In fourteenth-century England, peasant girl Christine Carpenter is so attracted to a statue of the Virgin Mary that the local priest (who lusts after her) suggests she be walled up in the ...
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In fourteenth-century England, peasant girl Christine Carpenter is so attracted to a statue of the Virgin Mary that the local priest (who lusts after her) suggests she be walled up in the church as an anchoress, a holy woman with responsibility for blessing the villagers. But when the priest has Christine's mother tried as a witch, she digs herself out of her cell, a crime for which the punishment is death...Written by
Michael Brooke <firstname.lastname@example.org>
When Christine and Meg are decorating the Virgin Mary with apples, they go up a ladder, which clearly ends on a small ledge inside the church. Cut scenes then indicate that the ladder actually leads to the top of an apple tree somewhere outside. See more »
Exquisitely spare cinematography and striking visuals which ape Andrei Tarkovsky's ANDREI RUBLEV cannot save this medieval tale from being a disappointment. English director Chris Newby's first feature is a dismally muddled array of images of life in a remote 14th-century village.
Talented young thespian Natalie Morse (of Peter GreenawayÕs DROWNING BY NUMBERS) nevertheless succeeds in her tricky role as Christine Carpenter, a girl touched by transcendent grace, who succumbs to the misguided religious authority of the times and becomes an anchoress, a virgin who is walled up in a chamber in the church, to serve as a moral beacon for the villagers.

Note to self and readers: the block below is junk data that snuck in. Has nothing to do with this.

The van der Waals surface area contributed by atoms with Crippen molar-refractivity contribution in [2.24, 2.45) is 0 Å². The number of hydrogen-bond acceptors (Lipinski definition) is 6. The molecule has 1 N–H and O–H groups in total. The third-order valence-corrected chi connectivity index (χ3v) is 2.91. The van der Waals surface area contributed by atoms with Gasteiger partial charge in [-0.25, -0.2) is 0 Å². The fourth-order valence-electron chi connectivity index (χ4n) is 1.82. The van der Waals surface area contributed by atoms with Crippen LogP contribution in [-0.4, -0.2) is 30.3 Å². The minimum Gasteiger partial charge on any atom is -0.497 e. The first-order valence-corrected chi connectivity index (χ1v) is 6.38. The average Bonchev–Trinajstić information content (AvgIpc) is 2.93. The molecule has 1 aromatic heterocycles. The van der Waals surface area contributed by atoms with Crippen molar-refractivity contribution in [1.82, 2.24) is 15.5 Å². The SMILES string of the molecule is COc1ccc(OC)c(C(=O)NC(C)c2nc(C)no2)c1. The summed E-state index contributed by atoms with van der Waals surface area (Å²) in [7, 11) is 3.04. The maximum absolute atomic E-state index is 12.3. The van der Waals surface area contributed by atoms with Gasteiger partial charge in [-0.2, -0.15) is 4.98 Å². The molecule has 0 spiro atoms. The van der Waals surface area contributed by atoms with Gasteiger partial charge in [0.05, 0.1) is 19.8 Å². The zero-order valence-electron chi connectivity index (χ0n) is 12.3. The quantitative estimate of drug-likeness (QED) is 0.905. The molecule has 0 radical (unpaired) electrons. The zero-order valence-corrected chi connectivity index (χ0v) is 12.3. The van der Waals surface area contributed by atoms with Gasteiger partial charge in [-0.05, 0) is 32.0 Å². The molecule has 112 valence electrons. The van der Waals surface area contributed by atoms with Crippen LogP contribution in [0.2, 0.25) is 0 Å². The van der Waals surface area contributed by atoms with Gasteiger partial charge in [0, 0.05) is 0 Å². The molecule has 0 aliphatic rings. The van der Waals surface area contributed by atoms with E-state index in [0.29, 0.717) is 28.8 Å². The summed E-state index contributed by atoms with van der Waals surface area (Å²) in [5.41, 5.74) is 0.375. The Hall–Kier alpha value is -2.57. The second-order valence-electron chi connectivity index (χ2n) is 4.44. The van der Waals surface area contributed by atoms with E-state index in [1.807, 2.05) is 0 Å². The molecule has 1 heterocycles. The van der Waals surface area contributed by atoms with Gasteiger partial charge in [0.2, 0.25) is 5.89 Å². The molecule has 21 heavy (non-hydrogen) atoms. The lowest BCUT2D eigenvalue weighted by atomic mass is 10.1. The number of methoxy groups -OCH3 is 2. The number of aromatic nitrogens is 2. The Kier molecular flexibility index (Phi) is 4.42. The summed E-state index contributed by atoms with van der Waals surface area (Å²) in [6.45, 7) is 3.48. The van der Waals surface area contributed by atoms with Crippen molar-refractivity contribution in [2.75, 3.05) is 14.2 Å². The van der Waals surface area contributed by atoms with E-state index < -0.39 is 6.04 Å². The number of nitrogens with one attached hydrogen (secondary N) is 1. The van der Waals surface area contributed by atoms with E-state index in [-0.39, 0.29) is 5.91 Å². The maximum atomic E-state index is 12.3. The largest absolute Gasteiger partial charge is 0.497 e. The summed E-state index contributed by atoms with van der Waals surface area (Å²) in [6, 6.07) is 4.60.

This makes the snickering local priest (Christopher Eccleston) overjoyed, as he takes her away from the Reeve (Eugene Bervoets, of the original French-Dutch production of THE VANISHING), the local military power monger. She is periodically visited by her surly pagan mother (English new-wave personality Toyah Wilcox) and pretty much ignored by her father, who is played by Pete Postlethwaite.
The only real power in the film is in the scenes with Christine alone, discovering her sensuality. The rest of the film is a mess, partly due to the confusing, overly obscure script, which hardly lets the audience know what's going on without benefit of reading a plot synopsis beforehand. It purports to observe the female condition through the ages, but ends up being mostly uninsightful and boring.
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